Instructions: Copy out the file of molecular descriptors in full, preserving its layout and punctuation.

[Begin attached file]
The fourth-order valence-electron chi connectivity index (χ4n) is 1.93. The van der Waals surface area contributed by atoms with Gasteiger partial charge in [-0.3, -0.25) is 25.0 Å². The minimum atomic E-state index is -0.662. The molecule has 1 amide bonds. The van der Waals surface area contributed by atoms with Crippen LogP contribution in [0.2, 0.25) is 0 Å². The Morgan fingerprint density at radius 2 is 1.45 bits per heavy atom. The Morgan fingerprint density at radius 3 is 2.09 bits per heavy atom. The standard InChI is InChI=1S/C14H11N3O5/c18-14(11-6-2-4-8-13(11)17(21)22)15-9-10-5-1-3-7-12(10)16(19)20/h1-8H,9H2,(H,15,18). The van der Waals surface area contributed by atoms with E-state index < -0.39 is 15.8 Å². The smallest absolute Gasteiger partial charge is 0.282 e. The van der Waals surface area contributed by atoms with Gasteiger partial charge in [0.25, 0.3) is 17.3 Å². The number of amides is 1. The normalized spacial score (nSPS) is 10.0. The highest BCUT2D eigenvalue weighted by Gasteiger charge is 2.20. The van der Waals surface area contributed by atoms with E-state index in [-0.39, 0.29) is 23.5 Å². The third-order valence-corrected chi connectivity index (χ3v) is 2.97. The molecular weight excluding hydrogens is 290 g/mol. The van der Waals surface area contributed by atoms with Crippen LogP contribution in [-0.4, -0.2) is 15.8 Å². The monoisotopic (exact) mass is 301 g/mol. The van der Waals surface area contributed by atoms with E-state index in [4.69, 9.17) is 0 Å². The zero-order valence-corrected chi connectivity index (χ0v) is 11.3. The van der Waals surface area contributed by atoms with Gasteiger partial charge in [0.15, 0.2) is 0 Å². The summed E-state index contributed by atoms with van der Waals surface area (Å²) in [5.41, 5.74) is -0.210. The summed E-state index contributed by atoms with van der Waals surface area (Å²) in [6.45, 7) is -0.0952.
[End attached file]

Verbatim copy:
The fourth-order valence-electron chi connectivity index (χ4n) is 1.93. The van der Waals surface area contributed by atoms with Gasteiger partial charge in [-0.3, -0.25) is 25.0 Å². The minimum atomic E-state index is -0.662. The molecule has 1 amide bonds. The van der Waals surface area contributed by atoms with Crippen LogP contribution in [0.2, 0.25) is 0 Å². The Morgan fingerprint density at radius 2 is 1.45 bits per heavy atom. The Morgan fingerprint density at radius 3 is 2.09 bits per heavy atom. The standard InChI is InChI=1S/C14H11N3O5/c18-14(11-6-2-4-8-13(11)17(21)22)15-9-10-5-1-3-7-12(10)16(19)20/h1-8H,9H2,(H,15,18). The van der Waals surface area contributed by atoms with E-state index < -0.39 is 15.8 Å². The smallest absolute Gasteiger partial charge is 0.282 e. The van der Waals surface area contributed by atoms with Gasteiger partial charge in [0.25, 0.3) is 17.3 Å². The number of amides is 1. The normalized spacial score (nSPS) is 10.0. The highest BCUT2D eigenvalue weighted by Gasteiger charge is 2.20. The van der Waals surface area contributed by atoms with E-state index in [-0.39, 0.29) is 23.5 Å². The third-order valence-corrected chi connectivity index (χ3v) is 2.97. The molecular weight excluding hydrogens is 290 g/mol. The van der Waals surface area contributed by atoms with Crippen LogP contribution in [-0.4, -0.2) is 15.8 Å². The monoisotopic (exact) mass is 301 g/mol. The van der Waals surface area contributed by atoms with E-state index in [4.69, 9.17) is 0 Å². The zero-order valence-corrected chi connectivity index (χ0v) is 11.3. The van der Waals surface area contributed by atoms with Gasteiger partial charge in [0.15, 0.2) is 0 Å². The summed E-state index contributed by atoms with van der Waals surface area (Å²) in [5.41, 5.74) is -0.210. The summed E-state index contributed by atoms with van der Waals surface area (Å²) in [6.45, 7) is -0.0952.